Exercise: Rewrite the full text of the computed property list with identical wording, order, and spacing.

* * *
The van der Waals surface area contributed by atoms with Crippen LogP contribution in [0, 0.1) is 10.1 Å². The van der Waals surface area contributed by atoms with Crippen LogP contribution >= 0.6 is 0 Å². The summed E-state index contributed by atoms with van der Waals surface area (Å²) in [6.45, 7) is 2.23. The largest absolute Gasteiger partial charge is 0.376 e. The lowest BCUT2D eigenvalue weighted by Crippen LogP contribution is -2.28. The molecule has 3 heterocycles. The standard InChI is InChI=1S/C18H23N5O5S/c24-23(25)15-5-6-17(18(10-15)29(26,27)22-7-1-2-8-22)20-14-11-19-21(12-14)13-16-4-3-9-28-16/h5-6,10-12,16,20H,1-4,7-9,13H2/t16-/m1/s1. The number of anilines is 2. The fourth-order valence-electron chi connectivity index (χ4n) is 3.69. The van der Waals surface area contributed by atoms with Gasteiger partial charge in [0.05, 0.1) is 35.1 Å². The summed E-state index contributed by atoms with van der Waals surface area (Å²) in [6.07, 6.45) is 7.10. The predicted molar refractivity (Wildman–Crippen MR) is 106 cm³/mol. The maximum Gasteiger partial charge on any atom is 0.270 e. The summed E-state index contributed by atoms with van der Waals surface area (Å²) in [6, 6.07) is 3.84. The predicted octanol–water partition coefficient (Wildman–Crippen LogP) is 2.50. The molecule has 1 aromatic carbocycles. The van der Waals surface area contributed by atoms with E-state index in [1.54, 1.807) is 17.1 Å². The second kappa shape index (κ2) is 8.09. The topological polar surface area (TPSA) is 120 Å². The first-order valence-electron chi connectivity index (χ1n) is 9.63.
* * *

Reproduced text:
The van der Waals surface area contributed by atoms with Crippen LogP contribution in [0, 0.1) is 10.1 Å². The van der Waals surface area contributed by atoms with Crippen LogP contribution >= 0.6 is 0 Å². The summed E-state index contributed by atoms with van der Waals surface area (Å²) in [6.45, 7) is 2.23. The largest absolute Gasteiger partial charge is 0.376 e. The lowest BCUT2D eigenvalue weighted by Crippen LogP contribution is -2.28. The molecule has 3 heterocycles. The standard InChI is InChI=1S/C18H23N5O5S/c24-23(25)15-5-6-17(18(10-15)29(26,27)22-7-1-2-8-22)20-14-11-19-21(12-14)13-16-4-3-9-28-16/h5-6,10-12,16,20H,1-4,7-9,13H2/t16-/m1/s1. The number of anilines is 2. The fourth-order valence-electron chi connectivity index (χ4n) is 3.69. The van der Waals surface area contributed by atoms with Gasteiger partial charge in [0.05, 0.1) is 35.1 Å². The summed E-state index contributed by atoms with van der Waals surface area (Å²) in [6.07, 6.45) is 7.10. The predicted molar refractivity (Wildman–Crippen MR) is 106 cm³/mol. The maximum Gasteiger partial charge on any atom is 0.270 e. The summed E-state index contributed by atoms with van der Waals surface area (Å²) in [6, 6.07) is 3.84. The predicted octanol–water partition coefficient (Wildman–Crippen LogP) is 2.50. The molecule has 1 aromatic carbocycles. The van der Waals surface area contributed by atoms with E-state index in [1.54, 1.807) is 17.1 Å². The second kappa shape index (κ2) is 8.09. The topological polar surface area (TPSA) is 120 Å². The first-order valence-electron chi connectivity index (χ1n) is 9.63.